When we go through the process of dying the elements of the body dissolve and coarser levels of mind dissolve into subtler levels. This gives rise to what are known as the three visions—whitish appearance and the cessation of 33 conceptions, reddish increase during which 40 conceptions cease and black near-attainment during which the final seven conceptions cease.
His Holiness recalled that in the seventh century of the common era the Tibetan king commissioned the creation a Tibetan form of writing based on the Indian Devanagari alphabet. When a century later another king invited the great Nalanda master Shantarakshita to Tibet he encouraged the translation of Buddhist literature into Tibetan. A consequence is that today Tibetan remains the best and most accurate language for explaining Buddhist psychology and science of the mind. His Holiness suggested that Indian students need to learn more about training and controlling their minds on the basis of ancient Indian tradition, which has been kept alive in Tibet.
In answering questions from students His Holiness observed that everyone has some interest in peace of mind. To maintain such inner peace, we have to learn that it is destructive emotions like anger and suspicion that disturb our minds, while ‘karuna’ brings peace and self-confidence. He remarked that if, as he does himself, you think about ‘karuna’ the moment you wake up and again as you’re going to sleep, it brings peace of mind.
When asked who he regards as a source of inspiration, His Holiness was unhesitating in mentioning Nagarjuna and Chandrakirti, two Indian masters whose thought and intelligence were brilliant.
Another student wanted to know how to control anger and remain peaceful. His Holiness advised her to familiarize herself with ‘karuna’— compassion. Then, he said, when anger arises it will not run away with you. Anger and attachment are associated with coarse states of mind, which have no sound basis, whereas compassion is well-founded in reason. He noted that this is why constructive emotions are stronger than their destructive counterparts in the long run.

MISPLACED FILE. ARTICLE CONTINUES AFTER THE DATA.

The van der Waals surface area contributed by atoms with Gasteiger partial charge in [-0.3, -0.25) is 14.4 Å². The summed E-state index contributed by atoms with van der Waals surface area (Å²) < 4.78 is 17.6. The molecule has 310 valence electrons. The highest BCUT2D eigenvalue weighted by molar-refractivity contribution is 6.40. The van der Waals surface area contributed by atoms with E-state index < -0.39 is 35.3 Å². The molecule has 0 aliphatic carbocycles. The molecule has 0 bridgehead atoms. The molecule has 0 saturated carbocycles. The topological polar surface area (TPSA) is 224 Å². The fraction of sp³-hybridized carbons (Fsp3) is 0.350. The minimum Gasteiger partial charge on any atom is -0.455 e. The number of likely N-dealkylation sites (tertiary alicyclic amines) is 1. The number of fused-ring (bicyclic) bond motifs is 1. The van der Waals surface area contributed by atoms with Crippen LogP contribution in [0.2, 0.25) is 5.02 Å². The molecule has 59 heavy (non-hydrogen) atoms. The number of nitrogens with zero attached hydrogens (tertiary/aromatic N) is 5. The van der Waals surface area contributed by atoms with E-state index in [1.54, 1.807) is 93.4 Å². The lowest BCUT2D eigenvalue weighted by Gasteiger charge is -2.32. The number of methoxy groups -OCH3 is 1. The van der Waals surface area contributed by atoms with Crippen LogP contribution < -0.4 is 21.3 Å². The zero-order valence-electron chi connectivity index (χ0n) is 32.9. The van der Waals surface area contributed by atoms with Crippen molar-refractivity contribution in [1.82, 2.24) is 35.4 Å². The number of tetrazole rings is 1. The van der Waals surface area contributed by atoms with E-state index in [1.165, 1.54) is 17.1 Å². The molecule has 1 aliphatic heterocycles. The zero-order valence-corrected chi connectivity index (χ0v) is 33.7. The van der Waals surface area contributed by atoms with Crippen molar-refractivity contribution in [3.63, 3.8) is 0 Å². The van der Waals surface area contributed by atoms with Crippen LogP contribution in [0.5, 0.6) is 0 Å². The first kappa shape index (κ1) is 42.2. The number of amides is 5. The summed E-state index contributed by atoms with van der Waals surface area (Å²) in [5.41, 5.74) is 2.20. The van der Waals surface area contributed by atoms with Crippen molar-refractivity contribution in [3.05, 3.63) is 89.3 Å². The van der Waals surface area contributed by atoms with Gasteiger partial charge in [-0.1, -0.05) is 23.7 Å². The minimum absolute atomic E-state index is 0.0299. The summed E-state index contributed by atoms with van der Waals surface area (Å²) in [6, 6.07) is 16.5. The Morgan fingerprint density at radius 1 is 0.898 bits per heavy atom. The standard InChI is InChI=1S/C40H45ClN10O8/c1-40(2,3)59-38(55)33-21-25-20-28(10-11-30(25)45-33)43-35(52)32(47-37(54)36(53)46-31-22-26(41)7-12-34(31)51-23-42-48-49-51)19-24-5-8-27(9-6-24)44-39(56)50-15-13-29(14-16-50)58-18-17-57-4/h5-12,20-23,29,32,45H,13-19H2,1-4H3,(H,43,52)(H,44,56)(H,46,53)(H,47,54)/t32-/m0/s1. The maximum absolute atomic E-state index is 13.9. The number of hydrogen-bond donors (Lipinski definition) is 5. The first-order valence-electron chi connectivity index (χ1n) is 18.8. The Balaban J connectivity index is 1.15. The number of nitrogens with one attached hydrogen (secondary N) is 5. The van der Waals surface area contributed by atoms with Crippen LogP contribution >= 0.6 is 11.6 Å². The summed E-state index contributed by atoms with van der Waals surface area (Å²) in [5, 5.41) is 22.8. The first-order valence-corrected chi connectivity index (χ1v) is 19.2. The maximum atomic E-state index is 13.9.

In our materialistic world, His Holiness commented, we pay too much attention to material things. What we ought to do is pay more attention to the state of our minds.
Asked how to become warm-hearted in a world where most other people are self-centred, His Holiness reflected that we have a strong sense of community and our dependence on it when we are very young and we need to preserve and nurture such an understanding. He reiterated that compassion brings happiness and self-confidence.
“I want to encourage these young Indian boys and girls to keep ‘karuna’ and ‘ahimsa’ in mind. If you do so your lives will follow a positive direction. When you’re compassionate it automatically makes you smile.
“When you get married, genuine love is very much connected with being able to smile. When money’s involved, marriage tends to be only temporary. And if you marry a politician, that also won’t last. But when two people marry because they both love each other, their marriage is long-lasting. Human beings tend to marry for life, especially if their relationship is rooted in a deep sense of loving kindness.
Smt Rashmi Malik, the Principal of Salwan Public School, Gurugram, offered thanks to His Holiness and everyone who had contributed to the school’s opportunity to host him.
In his final remarks His Holiness noted that China and India are the two most populous nations on earth. But, while China has had its ups and downs, India cherishes democracy and religious freedom.
“This custom of regard for democracy and respect for all religious traditions,” His Holiness affirmed, “based on secular values, is both good and wise.